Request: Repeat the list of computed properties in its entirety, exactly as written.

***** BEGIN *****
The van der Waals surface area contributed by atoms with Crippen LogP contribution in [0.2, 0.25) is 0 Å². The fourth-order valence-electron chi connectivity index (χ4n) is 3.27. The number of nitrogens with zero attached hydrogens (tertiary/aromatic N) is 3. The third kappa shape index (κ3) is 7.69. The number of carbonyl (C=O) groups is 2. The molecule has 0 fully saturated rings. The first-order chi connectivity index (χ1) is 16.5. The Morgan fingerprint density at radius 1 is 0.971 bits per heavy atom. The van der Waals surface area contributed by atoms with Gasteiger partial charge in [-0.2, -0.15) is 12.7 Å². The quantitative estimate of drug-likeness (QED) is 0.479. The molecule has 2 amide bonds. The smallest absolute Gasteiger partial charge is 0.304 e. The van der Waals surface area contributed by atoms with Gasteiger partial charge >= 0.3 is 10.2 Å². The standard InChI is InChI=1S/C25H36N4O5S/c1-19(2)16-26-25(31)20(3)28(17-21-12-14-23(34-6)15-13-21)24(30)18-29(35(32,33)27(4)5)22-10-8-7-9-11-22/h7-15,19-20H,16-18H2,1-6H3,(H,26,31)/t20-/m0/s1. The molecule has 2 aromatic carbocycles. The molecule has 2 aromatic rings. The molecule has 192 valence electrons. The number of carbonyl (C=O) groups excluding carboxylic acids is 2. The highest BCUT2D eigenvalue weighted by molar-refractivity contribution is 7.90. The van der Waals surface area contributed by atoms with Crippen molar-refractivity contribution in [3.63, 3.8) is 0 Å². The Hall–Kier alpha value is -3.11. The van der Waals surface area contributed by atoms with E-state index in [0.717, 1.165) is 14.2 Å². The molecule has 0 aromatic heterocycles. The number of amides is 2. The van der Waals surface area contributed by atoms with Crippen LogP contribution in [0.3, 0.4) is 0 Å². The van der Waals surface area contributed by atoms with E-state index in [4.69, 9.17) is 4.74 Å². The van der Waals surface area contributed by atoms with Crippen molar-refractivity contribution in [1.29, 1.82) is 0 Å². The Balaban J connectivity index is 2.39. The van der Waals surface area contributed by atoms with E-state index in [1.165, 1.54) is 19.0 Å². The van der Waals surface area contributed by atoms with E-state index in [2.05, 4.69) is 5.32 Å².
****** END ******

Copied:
The van der Waals surface area contributed by atoms with Crippen LogP contribution in [0.2, 0.25) is 0 Å². The fourth-order valence-electron chi connectivity index (χ4n) is 3.27. The number of nitrogens with zero attached hydrogens (tertiary/aromatic N) is 3. The third kappa shape index (κ3) is 7.69. The number of carbonyl (C=O) groups is 2. The molecule has 0 fully saturated rings. The first-order chi connectivity index (χ1) is 16.5. The Morgan fingerprint density at radius 1 is 0.971 bits per heavy atom. The van der Waals surface area contributed by atoms with Gasteiger partial charge in [-0.2, -0.15) is 12.7 Å². The quantitative estimate of drug-likeness (QED) is 0.479. The molecule has 2 amide bonds. The smallest absolute Gasteiger partial charge is 0.304 e. The van der Waals surface area contributed by atoms with Gasteiger partial charge >= 0.3 is 10.2 Å². The standard InChI is InChI=1S/C25H36N4O5S/c1-19(2)16-26-25(31)20(3)28(17-21-12-14-23(34-6)15-13-21)24(30)18-29(35(32,33)27(4)5)22-10-8-7-9-11-22/h7-15,19-20H,16-18H2,1-6H3,(H,26,31)/t20-/m0/s1. The molecule has 2 aromatic carbocycles. The molecule has 2 aromatic rings. The molecule has 192 valence electrons. The number of carbonyl (C=O) groups excluding carboxylic acids is 2. The highest BCUT2D eigenvalue weighted by molar-refractivity contribution is 7.90. The van der Waals surface area contributed by atoms with Crippen molar-refractivity contribution in [3.63, 3.8) is 0 Å². The Hall–Kier alpha value is -3.11. The van der Waals surface area contributed by atoms with E-state index in [0.717, 1.165) is 14.2 Å². The molecule has 0 aromatic heterocycles. The number of amides is 2. The van der Waals surface area contributed by atoms with Crippen LogP contribution in [0.3, 0.4) is 0 Å². The van der Waals surface area contributed by atoms with E-state index in [4.69, 9.17) is 4.74 Å². The van der Waals surface area contributed by atoms with Crippen molar-refractivity contribution in [1.29, 1.82) is 0 Å². The Balaban J connectivity index is 2.39. The van der Waals surface area contributed by atoms with E-state index in [1.165, 1.54) is 19.0 Å². The van der Waals surface area contributed by atoms with E-state index in [2.05, 4.69) is 5.32 Å².